According to Reuters, Walmart filed paperwork on Monday with the Federal Aviation Administration (FAA) for permission to test drones for home delivery, curbside pickup, and checking warehouse inventories. According to the report, the company has already been conducting indoor tests with unmanned aerial vehicles (UAVs) at its facilities.
Walmart indicated that it wanted to test drones for taking stock of trailers and other items in warehouse parking lots using electronic tagging and other methods. It was also interested in testing drones for its grocery pickup service and for home delivery in small residential neighborhoods, where it would test whether a drone could safely deliver a package to a home and then return safely to a truck from where it had been deployed.
"Drones have a lot of potential to further connect our vast network of stores, distribution centers, fulfillment centers and transportation fleet," says Walmart spokesman Dan Toporek. "There is a Walmart within five miles of 70% of the U.S. population, which creates some unique and interesting possibilities for serving customers with drones."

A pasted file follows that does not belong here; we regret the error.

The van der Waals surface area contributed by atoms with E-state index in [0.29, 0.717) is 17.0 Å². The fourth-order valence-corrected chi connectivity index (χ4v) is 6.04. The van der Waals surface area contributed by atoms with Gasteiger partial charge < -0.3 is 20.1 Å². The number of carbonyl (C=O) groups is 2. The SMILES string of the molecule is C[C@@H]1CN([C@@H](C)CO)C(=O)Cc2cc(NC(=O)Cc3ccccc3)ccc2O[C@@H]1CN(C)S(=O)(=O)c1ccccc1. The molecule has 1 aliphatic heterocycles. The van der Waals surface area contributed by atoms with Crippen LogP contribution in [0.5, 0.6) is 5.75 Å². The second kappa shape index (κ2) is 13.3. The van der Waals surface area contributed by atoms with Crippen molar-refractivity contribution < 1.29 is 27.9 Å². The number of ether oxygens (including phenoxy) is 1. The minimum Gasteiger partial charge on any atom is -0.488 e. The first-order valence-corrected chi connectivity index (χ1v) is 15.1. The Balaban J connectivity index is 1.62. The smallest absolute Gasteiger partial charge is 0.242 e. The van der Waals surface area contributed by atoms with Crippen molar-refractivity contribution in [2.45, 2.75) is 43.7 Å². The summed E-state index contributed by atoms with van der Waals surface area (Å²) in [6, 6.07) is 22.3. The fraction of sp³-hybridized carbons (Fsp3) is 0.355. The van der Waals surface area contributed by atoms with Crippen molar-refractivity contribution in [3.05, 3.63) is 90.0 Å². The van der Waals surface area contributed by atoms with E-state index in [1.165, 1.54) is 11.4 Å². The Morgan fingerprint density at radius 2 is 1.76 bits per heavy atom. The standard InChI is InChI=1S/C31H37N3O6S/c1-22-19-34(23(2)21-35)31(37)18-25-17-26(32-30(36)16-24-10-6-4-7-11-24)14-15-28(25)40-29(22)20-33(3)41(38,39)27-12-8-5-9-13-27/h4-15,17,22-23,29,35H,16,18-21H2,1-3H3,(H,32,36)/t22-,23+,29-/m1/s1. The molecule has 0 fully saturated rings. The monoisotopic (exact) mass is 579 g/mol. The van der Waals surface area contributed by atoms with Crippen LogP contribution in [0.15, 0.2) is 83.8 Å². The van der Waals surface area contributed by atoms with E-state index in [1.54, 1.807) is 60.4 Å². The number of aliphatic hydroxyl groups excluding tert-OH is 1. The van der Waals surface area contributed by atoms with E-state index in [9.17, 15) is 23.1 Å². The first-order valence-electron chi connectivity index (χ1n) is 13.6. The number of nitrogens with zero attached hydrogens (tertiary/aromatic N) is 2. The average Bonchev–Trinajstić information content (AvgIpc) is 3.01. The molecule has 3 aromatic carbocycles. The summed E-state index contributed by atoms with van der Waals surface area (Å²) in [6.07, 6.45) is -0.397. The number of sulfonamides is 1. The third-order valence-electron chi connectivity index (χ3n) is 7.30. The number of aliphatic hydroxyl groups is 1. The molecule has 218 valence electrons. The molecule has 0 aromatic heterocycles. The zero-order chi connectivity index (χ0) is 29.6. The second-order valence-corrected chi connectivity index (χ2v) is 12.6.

Walmart has indicated that it plans to use drones manufactured by SZ DJI Technology Co., Ltd. (Shenzhen, China). DJI estimates that it has about a 70% share of the commercial drone market worldwide and an even larger share of the consumer market.
Walmart’s move follows that of other companies – notably Amazon and Google – that have also been looking into using drones for commercial purposes. Currently the FAA has not yet established rules for widespread commercial use of drones, but has indicated that it expects to finalize such regulations within the next 12 months.
Meanwhile, companies are required to file for exemptions if they wish to use drones for commercial purposes. In August, the FAA announced it had approved over 1,000 such commercial drone permits – mostly for general aerial surveying and photography, as well as for agricultural applications – and was approving applications at the rate of about 50 per week.